On the biology strand of the access to higher education course for adults, teachers ensure that learners develop a good understanding about cellular structures before moving on to more complex learning, such as physiology. Stonemasonry apprentices are taught how to master hand and tool skills to split blocks and form plane surfaces before moving on to cut more complex mouldings, such as an ovolo.

Teachers and assessors use a range of effective strategies to ensure that learners and apprentices can apply securely and fluently the knowledge and skills they have learned.

Most staff return to key topics throughout the course, enabling learners and apprentices to deepen their understanding. For example, in sports science, teachers recap how the circulatory and respiratory systems work throughout the course and, as a result, learners understand the connection and impact of these systems on each other when treating a range of different sports injuries. On the auto care apprenticeship, repeated practice enables apprentices to routinely complete tasks, including wheel alignment and the refit to a high standard of components such as radiators and condensers.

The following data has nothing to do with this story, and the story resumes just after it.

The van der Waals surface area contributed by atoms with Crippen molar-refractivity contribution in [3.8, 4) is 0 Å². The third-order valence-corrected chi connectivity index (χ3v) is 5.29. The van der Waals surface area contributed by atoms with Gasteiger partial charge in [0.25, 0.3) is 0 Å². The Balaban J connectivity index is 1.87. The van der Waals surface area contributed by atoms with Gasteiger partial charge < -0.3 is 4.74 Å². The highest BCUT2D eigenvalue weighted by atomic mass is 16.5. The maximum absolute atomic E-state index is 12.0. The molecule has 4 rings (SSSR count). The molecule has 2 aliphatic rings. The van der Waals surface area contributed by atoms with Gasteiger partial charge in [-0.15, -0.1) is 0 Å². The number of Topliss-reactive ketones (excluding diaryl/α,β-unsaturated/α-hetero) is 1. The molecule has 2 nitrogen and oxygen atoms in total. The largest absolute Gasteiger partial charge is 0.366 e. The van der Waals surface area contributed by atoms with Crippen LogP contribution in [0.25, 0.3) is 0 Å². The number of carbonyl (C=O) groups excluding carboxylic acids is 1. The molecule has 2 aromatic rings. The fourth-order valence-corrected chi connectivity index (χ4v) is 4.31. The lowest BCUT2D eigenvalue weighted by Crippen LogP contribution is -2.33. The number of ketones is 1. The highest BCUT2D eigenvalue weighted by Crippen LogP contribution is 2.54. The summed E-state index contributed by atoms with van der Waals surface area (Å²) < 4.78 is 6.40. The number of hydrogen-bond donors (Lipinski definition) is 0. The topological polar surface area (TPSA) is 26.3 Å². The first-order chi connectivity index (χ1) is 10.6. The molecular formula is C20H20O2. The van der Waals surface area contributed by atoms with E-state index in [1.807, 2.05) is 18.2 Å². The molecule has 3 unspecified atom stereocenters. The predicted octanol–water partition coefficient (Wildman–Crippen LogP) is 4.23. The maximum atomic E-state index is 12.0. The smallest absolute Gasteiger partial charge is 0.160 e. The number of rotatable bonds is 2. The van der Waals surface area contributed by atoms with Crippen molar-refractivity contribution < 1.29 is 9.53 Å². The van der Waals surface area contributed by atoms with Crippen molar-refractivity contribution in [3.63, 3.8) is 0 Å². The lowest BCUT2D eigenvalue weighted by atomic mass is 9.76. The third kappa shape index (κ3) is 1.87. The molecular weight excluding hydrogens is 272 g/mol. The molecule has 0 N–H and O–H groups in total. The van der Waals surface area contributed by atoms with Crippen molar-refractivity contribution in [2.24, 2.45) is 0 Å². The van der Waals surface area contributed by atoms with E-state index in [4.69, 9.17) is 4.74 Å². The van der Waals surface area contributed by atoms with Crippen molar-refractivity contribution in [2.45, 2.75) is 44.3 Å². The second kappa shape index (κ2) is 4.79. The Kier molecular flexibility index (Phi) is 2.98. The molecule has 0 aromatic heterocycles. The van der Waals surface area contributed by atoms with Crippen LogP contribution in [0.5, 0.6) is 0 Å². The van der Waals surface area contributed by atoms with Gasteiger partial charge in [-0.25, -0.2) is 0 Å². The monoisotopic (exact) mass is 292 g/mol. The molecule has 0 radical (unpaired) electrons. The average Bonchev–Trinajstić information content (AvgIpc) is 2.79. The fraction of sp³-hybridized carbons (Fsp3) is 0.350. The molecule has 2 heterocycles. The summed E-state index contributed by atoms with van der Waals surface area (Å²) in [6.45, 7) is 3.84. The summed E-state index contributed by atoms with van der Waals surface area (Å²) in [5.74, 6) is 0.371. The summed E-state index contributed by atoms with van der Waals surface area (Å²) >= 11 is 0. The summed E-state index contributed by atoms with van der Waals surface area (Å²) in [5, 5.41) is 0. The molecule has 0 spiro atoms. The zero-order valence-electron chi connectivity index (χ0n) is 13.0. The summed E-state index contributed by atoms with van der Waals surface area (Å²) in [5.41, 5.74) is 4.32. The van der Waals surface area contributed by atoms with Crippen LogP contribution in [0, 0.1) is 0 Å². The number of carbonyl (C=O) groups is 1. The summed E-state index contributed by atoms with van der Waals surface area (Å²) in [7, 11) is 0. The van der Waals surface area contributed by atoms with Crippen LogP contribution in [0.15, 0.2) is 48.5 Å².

Most teachers and assessors use assessment effectively to identify any misconceptions that their learners or apprentices develop and then to correct these quickly. Teachers use skilful questioning in lessons to enable learners and apprentices to consolidate new knowledge and to check their understanding of the topic being taught. Too often, however, teachers' written feedback is not specific or useful enough to help learners and apprentices know what they need to do to improve.

Teachers and assessors ensure that learners and apprentices who have already achieved at least a grade 4 in English and mathematics at GCSE continue to develop their knowledge and skills in these subjects by applying them in academic and vocational contexts. For example, learners in beauty therapy use mathematical skills when working out client bills and discounted services while carrying out reception duties. They are also taught the importance of communicating well when replying to client enquiries.

On GCSE English courses for learners aged 16 to 18, the progress that learners make is too dependent on which teacher they have. In some learner groups, teachers do not mark learners' written work or provide them with feedback on the areas that they need to develop further. In other groups, teachers' feedback in the classroom and on learners' written work is specific and useful, enabling learners to work on their areas for improvement.